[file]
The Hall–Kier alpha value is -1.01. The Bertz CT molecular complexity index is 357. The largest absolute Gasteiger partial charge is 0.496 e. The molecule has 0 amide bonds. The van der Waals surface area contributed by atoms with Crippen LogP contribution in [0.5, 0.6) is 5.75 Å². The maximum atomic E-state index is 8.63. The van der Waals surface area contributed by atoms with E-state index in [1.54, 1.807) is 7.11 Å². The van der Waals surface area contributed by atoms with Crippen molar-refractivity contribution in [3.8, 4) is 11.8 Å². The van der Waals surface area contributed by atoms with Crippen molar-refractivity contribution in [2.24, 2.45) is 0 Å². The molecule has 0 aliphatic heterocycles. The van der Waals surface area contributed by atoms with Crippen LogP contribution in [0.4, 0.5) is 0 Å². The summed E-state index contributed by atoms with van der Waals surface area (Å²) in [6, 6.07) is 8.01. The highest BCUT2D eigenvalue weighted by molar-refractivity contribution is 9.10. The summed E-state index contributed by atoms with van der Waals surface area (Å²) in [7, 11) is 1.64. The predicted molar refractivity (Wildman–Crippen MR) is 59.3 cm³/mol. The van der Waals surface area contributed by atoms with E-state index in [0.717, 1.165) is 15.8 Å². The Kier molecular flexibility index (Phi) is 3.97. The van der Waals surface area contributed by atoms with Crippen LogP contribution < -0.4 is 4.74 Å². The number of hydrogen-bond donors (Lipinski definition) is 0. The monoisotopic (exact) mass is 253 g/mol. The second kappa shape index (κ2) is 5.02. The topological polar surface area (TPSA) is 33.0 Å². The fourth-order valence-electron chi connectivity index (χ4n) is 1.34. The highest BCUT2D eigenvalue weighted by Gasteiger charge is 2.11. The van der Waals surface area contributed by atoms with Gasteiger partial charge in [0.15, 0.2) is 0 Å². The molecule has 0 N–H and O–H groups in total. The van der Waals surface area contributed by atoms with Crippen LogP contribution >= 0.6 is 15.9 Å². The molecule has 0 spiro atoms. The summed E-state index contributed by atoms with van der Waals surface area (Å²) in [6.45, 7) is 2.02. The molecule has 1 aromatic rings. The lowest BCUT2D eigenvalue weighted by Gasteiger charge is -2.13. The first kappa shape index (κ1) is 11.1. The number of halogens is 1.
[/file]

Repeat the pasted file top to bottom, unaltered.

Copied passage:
The Hall–Kier alpha value is -1.01. The Bertz CT molecular complexity index is 357. The largest absolute Gasteiger partial charge is 0.496 e. The molecule has 0 amide bonds. The van der Waals surface area contributed by atoms with Crippen LogP contribution in [0.5, 0.6) is 5.75 Å². The maximum atomic E-state index is 8.63. The van der Waals surface area contributed by atoms with E-state index in [1.54, 1.807) is 7.11 Å². The van der Waals surface area contributed by atoms with Crippen molar-refractivity contribution in [3.8, 4) is 11.8 Å². The van der Waals surface area contributed by atoms with Crippen molar-refractivity contribution in [2.24, 2.45) is 0 Å². The molecule has 0 aliphatic heterocycles. The van der Waals surface area contributed by atoms with Crippen LogP contribution in [0.4, 0.5) is 0 Å². The summed E-state index contributed by atoms with van der Waals surface area (Å²) in [6, 6.07) is 8.01. The highest BCUT2D eigenvalue weighted by molar-refractivity contribution is 9.10. The summed E-state index contributed by atoms with van der Waals surface area (Å²) in [7, 11) is 1.64. The predicted molar refractivity (Wildman–Crippen MR) is 59.3 cm³/mol. The van der Waals surface area contributed by atoms with E-state index in [0.717, 1.165) is 15.8 Å². The Kier molecular flexibility index (Phi) is 3.97. The van der Waals surface area contributed by atoms with Crippen LogP contribution < -0.4 is 4.74 Å². The number of hydrogen-bond donors (Lipinski definition) is 0. The monoisotopic (exact) mass is 253 g/mol. The second kappa shape index (κ2) is 5.02. The topological polar surface area (TPSA) is 33.0 Å². The fourth-order valence-electron chi connectivity index (χ4n) is 1.34. The highest BCUT2D eigenvalue weighted by Gasteiger charge is 2.11. The van der Waals surface area contributed by atoms with Gasteiger partial charge in [0.15, 0.2) is 0 Å². The molecule has 0 N–H and O–H groups in total. The van der Waals surface area contributed by atoms with Crippen LogP contribution >= 0.6 is 15.9 Å². The molecule has 0 spiro atoms. The summed E-state index contributed by atoms with van der Waals surface area (Å²) in [6.45, 7) is 2.02. The molecule has 1 aromatic rings. The lowest BCUT2D eigenvalue weighted by Gasteiger charge is -2.13. The first kappa shape index (κ1) is 11.1. The number of halogens is 1.